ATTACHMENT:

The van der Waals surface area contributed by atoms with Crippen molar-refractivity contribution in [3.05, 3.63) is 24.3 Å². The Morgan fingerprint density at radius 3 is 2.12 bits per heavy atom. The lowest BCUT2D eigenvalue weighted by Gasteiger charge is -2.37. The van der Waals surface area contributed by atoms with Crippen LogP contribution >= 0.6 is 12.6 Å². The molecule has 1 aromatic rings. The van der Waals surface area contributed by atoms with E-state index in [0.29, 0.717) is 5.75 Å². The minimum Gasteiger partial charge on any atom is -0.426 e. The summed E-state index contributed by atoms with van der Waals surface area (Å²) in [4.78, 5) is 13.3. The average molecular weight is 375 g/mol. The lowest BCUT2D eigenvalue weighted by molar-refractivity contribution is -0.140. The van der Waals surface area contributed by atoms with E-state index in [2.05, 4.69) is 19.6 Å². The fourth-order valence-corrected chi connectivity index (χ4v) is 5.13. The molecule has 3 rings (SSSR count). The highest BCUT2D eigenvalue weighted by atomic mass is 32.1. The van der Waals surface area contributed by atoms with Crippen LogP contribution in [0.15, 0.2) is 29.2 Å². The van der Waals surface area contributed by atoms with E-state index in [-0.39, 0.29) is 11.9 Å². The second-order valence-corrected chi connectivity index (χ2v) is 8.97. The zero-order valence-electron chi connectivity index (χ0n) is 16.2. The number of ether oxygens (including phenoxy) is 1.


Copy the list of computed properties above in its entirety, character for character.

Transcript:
The van der Waals surface area contributed by atoms with Crippen molar-refractivity contribution in [3.05, 3.63) is 24.3 Å². The Morgan fingerprint density at radius 3 is 2.12 bits per heavy atom. The lowest BCUT2D eigenvalue weighted by Gasteiger charge is -2.37. The van der Waals surface area contributed by atoms with Crippen LogP contribution >= 0.6 is 12.6 Å². The molecule has 1 aromatic rings. The van der Waals surface area contributed by atoms with E-state index in [0.29, 0.717) is 5.75 Å². The minimum Gasteiger partial charge on any atom is -0.426 e. The summed E-state index contributed by atoms with van der Waals surface area (Å²) in [4.78, 5) is 13.3. The average molecular weight is 375 g/mol. The lowest BCUT2D eigenvalue weighted by molar-refractivity contribution is -0.140. The van der Waals surface area contributed by atoms with E-state index in [2.05, 4.69) is 19.6 Å². The fourth-order valence-corrected chi connectivity index (χ4v) is 5.13. The molecule has 3 rings (SSSR count). The highest BCUT2D eigenvalue weighted by atomic mass is 32.1. The van der Waals surface area contributed by atoms with Crippen LogP contribution in [0.15, 0.2) is 29.2 Å². The van der Waals surface area contributed by atoms with E-state index in [-0.39, 0.29) is 11.9 Å². The second-order valence-corrected chi connectivity index (χ2v) is 8.97. The zero-order valence-electron chi connectivity index (χ0n) is 16.2. The number of ether oxygens (including phenoxy) is 1.